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The Filmmaker's PhilosopherMerab Mamardashvili and Russian Cinema$
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Alyssa DeBlasio

Print publication date: 2019

Print ISBN-13: 9781474444484

Published to Edinburgh Scholarship Online: May 2020

DOI: 10.3366/edinburgh/9781474444484.001.0001

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Alexander Zeldovich’s Target (2011): Tolstoy and Mamardashvili on the Infinite and the Earthly

Alexander Zeldovich’s Target (2011): Tolstoy and Mamardashvili on the Infinite and the Earthly

Chapter:
(p.124) Chapter 5 Alexander Zeldovich’s Target (2011): Tolstoy and Mamardashvili on the Infinite and the Earthly
Source:
The Filmmaker's Philosopher
Author(s):

Alyssa DeBlasio

Publisher:
Edinburgh University Press
DOI:10.3366/edinburgh/9781474444484.003.0006

One of Mamardashvili’s students at the Higher Courses in the 1980s was Alexander Zeldovich, a psychologist who had practiced for several years in Moscow before entering film school. Together with postmodernist novelist Vladimir Sorokin, Zeldovich wrote the screenplay for Target (2011) as a loose adaptation of Tolstoy’s Anna Karenina. Set in an ambiguous, not-so-distant future, the film tells the story of a group of Moscow elites who discover the secret to eternal youth. This chapter offers a dual-voiced reading of the film. First, I analyze the film in the context of Tolstoy’s writing on the philosophy of death, where the categories of infinity and the eternal are critical for understanding the ethical and spiritual dimensions of his work. Second, I look at the film in the context of Mamardashvili’s own views on infinity, which was among the more repeated terms in his lectures and which he viewed, in the tradition of Hegel, as the bridge between self-consciousness and being. By engaging film, philosophy, and literature across genres and historical periods, I hope not only to open up new ways of reading Zeldovich’s film, but to argue for a robust understanding of the philosophical potential of the film image as a dynamic space of philosophical encounters.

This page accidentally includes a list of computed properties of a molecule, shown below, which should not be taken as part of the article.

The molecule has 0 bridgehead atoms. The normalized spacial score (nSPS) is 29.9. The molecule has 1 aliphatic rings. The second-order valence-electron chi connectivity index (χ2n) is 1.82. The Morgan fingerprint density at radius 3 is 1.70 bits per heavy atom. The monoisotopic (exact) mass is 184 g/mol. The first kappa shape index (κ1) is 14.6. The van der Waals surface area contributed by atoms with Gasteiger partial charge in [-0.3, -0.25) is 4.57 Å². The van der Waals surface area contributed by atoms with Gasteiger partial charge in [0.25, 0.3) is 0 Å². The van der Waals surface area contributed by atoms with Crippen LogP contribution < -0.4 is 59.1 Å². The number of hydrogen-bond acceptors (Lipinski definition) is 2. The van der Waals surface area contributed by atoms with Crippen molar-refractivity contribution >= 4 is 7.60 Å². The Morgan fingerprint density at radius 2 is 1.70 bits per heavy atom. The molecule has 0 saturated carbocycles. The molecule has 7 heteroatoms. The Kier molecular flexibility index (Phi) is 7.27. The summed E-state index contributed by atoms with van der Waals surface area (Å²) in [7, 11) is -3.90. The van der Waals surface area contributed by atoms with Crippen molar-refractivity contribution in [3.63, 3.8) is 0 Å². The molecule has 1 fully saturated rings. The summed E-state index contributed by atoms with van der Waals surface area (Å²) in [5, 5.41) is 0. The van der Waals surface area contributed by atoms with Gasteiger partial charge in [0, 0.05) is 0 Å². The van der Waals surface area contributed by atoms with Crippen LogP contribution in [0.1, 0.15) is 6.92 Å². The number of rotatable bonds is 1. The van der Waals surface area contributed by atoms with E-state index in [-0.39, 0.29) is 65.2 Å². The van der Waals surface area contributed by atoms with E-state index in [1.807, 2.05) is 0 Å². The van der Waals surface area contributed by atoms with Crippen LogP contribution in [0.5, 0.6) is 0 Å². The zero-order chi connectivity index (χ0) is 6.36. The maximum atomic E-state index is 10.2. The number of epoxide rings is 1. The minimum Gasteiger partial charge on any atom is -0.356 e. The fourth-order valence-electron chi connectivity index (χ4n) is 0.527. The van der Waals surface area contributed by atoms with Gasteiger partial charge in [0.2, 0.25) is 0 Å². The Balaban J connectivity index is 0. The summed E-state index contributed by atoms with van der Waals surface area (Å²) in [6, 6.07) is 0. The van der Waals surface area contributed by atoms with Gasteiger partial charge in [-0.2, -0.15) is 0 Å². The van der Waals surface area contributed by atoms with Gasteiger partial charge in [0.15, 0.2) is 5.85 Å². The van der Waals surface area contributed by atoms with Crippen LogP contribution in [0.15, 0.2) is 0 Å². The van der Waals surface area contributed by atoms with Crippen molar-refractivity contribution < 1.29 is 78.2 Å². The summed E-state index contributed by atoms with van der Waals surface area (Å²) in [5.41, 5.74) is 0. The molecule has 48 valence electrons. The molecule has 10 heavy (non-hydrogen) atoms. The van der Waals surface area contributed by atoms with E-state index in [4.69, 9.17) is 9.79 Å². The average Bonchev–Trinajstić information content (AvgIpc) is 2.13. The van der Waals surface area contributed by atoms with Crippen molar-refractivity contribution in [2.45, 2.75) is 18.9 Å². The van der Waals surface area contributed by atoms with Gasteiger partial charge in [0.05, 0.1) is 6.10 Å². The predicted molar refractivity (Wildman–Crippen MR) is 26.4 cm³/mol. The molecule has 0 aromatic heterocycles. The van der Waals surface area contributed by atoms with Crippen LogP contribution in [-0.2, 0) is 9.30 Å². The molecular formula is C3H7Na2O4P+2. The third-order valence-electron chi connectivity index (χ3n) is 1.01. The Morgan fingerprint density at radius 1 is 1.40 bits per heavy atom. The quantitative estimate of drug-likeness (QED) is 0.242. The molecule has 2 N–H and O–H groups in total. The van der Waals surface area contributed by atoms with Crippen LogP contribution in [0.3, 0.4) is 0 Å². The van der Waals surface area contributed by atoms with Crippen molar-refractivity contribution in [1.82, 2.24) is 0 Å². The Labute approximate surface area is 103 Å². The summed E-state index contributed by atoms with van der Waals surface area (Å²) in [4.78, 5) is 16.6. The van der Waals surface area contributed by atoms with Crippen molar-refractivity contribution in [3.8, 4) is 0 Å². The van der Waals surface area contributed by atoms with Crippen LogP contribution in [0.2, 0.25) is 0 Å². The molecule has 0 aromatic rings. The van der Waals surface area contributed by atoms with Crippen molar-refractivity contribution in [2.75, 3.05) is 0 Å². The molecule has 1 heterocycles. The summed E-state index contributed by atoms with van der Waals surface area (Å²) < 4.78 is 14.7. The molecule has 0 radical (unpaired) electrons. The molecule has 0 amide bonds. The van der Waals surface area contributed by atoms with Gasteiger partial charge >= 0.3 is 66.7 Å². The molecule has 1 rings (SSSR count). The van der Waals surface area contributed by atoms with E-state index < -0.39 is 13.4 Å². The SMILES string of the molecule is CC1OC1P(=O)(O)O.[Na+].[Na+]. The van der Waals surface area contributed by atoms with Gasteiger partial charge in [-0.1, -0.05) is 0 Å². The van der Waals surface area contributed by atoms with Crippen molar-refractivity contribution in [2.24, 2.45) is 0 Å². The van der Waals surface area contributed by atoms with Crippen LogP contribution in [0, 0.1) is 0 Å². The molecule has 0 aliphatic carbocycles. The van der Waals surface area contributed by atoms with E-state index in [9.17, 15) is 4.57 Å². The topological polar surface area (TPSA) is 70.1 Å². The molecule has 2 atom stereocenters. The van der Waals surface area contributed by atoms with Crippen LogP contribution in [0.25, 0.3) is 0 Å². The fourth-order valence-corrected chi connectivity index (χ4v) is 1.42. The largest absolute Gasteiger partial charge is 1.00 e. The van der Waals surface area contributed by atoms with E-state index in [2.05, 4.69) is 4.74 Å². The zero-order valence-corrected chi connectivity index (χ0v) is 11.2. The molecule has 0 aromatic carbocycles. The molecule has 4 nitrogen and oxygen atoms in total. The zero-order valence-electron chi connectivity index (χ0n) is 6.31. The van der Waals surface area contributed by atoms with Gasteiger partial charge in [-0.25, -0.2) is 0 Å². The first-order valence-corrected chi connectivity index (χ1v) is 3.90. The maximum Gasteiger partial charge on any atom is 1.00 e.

Keywords:   Alexander Zeldovich / Aleksandr Zel’dovich, Anna Karenina, Leo Tolstoy, Tolstoian philosophy, Vladimir Sorokin

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